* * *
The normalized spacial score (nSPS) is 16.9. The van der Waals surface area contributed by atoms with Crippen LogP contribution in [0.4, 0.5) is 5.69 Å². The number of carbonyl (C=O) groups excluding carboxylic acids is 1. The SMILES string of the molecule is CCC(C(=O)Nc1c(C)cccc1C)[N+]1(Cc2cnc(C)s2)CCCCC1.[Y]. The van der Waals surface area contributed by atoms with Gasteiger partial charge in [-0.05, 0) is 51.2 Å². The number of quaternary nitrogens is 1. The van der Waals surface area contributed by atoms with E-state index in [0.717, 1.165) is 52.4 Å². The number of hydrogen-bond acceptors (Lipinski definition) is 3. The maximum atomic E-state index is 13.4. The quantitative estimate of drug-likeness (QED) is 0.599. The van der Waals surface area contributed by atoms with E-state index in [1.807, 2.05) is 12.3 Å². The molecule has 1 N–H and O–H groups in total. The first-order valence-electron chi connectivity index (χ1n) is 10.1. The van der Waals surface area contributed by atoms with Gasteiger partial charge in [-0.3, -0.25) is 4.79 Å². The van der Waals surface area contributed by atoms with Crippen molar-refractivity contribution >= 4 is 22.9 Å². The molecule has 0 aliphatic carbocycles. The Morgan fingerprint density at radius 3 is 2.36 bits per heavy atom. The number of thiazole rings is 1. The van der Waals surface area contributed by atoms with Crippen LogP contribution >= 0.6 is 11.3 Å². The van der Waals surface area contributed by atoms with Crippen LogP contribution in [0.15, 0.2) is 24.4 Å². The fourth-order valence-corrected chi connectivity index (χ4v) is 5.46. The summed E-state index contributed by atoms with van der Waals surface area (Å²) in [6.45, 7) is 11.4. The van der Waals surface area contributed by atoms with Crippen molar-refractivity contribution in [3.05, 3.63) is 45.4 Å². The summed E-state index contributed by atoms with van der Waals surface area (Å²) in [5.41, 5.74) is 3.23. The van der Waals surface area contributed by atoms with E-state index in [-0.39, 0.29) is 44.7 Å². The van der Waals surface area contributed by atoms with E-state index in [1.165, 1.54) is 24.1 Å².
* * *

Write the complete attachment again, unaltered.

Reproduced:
The normalized spacial score (nSPS) is 16.9. The van der Waals surface area contributed by atoms with Crippen LogP contribution in [0.4, 0.5) is 5.69 Å². The number of carbonyl (C=O) groups excluding carboxylic acids is 1. The SMILES string of the molecule is CCC(C(=O)Nc1c(C)cccc1C)[N+]1(Cc2cnc(C)s2)CCCCC1.[Y]. The van der Waals surface area contributed by atoms with Gasteiger partial charge in [-0.05, 0) is 51.2 Å². The number of quaternary nitrogens is 1. The van der Waals surface area contributed by atoms with E-state index in [0.717, 1.165) is 52.4 Å². The number of hydrogen-bond acceptors (Lipinski definition) is 3. The maximum atomic E-state index is 13.4. The quantitative estimate of drug-likeness (QED) is 0.599. The van der Waals surface area contributed by atoms with E-state index in [1.807, 2.05) is 12.3 Å². The molecule has 1 N–H and O–H groups in total. The first-order valence-electron chi connectivity index (χ1n) is 10.1. The van der Waals surface area contributed by atoms with Gasteiger partial charge in [-0.3, -0.25) is 4.79 Å². The van der Waals surface area contributed by atoms with Crippen molar-refractivity contribution >= 4 is 22.9 Å². The molecule has 0 aliphatic carbocycles. The Morgan fingerprint density at radius 3 is 2.36 bits per heavy atom. The number of thiazole rings is 1. The van der Waals surface area contributed by atoms with Crippen LogP contribution >= 0.6 is 11.3 Å². The van der Waals surface area contributed by atoms with Crippen LogP contribution in [0.15, 0.2) is 24.4 Å². The fourth-order valence-corrected chi connectivity index (χ4v) is 5.46. The summed E-state index contributed by atoms with van der Waals surface area (Å²) in [6.45, 7) is 11.4. The van der Waals surface area contributed by atoms with Crippen molar-refractivity contribution in [3.05, 3.63) is 45.4 Å². The summed E-state index contributed by atoms with van der Waals surface area (Å²) in [5.41, 5.74) is 3.23. The van der Waals surface area contributed by atoms with E-state index in [-0.39, 0.29) is 44.7 Å². The van der Waals surface area contributed by atoms with E-state index in [1.165, 1.54) is 24.1 Å².